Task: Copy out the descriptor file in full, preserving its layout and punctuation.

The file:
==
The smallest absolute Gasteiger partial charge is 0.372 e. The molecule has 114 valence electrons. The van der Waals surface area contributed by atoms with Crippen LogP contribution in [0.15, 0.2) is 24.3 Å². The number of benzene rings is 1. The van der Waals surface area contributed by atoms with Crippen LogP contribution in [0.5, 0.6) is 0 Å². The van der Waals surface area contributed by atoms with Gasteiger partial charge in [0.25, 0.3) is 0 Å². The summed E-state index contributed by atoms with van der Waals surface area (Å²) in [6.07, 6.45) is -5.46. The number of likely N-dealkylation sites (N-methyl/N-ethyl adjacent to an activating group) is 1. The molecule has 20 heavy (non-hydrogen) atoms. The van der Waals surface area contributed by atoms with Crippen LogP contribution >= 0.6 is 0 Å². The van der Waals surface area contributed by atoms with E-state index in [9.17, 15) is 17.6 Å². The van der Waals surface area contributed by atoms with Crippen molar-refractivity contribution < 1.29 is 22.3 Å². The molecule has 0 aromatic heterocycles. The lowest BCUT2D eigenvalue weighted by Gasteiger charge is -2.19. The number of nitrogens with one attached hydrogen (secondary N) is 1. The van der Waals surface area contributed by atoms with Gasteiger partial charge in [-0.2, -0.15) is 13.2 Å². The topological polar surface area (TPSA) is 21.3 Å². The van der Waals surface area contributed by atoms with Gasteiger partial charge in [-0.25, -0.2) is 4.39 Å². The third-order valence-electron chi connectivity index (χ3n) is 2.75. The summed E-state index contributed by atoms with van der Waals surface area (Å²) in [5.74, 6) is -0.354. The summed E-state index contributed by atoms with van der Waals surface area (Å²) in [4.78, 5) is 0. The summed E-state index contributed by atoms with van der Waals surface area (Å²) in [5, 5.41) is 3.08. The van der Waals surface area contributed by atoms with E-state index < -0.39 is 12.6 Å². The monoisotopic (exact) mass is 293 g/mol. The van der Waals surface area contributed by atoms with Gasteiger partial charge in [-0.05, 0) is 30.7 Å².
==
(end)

The smallest absolute Gasteiger partial charge is 0.372 e. The molecule has 114 valence electrons. The van der Waals surface area contributed by atoms with Crippen LogP contribution in [0.15, 0.2) is 24.3 Å². The number of benzene rings is 1. The van der Waals surface area contributed by atoms with Crippen LogP contribution in [0.5, 0.6) is 0 Å². The van der Waals surface area contributed by atoms with Gasteiger partial charge in [0.25, 0.3) is 0 Å². The summed E-state index contributed by atoms with van der Waals surface area (Å²) in [6.07, 6.45) is -5.46. The number of likely N-dealkylation sites (N-methyl/N-ethyl adjacent to an activating group) is 1. The molecule has 20 heavy (non-hydrogen) atoms. The van der Waals surface area contributed by atoms with Crippen LogP contribution >= 0.6 is 0 Å². The van der Waals surface area contributed by atoms with E-state index in [9.17, 15) is 17.6 Å². The van der Waals surface area contributed by atoms with Crippen molar-refractivity contribution < 1.29 is 22.3 Å². The molecule has 0 aromatic heterocycles. The lowest BCUT2D eigenvalue weighted by Gasteiger charge is -2.19. The number of nitrogens with one attached hydrogen (secondary N) is 1. The van der Waals surface area contributed by atoms with Gasteiger partial charge in [-0.2, -0.15) is 13.2 Å². The topological polar surface area (TPSA) is 21.3 Å². The van der Waals surface area contributed by atoms with Gasteiger partial charge in [-0.25, -0.2) is 4.39 Å². The third-order valence-electron chi connectivity index (χ3n) is 2.75. The summed E-state index contributed by atoms with van der Waals surface area (Å²) in [5.74, 6) is -0.354. The summed E-state index contributed by atoms with van der Waals surface area (Å²) in [4.78, 5) is 0. The summed E-state index contributed by atoms with van der Waals surface area (Å²) in [5, 5.41) is 3.08. The van der Waals surface area contributed by atoms with E-state index < -0.39 is 12.6 Å². The monoisotopic (exact) mass is 293 g/mol. The van der Waals surface area contributed by atoms with Gasteiger partial charge in [-0.05, 0) is 30.7 Å².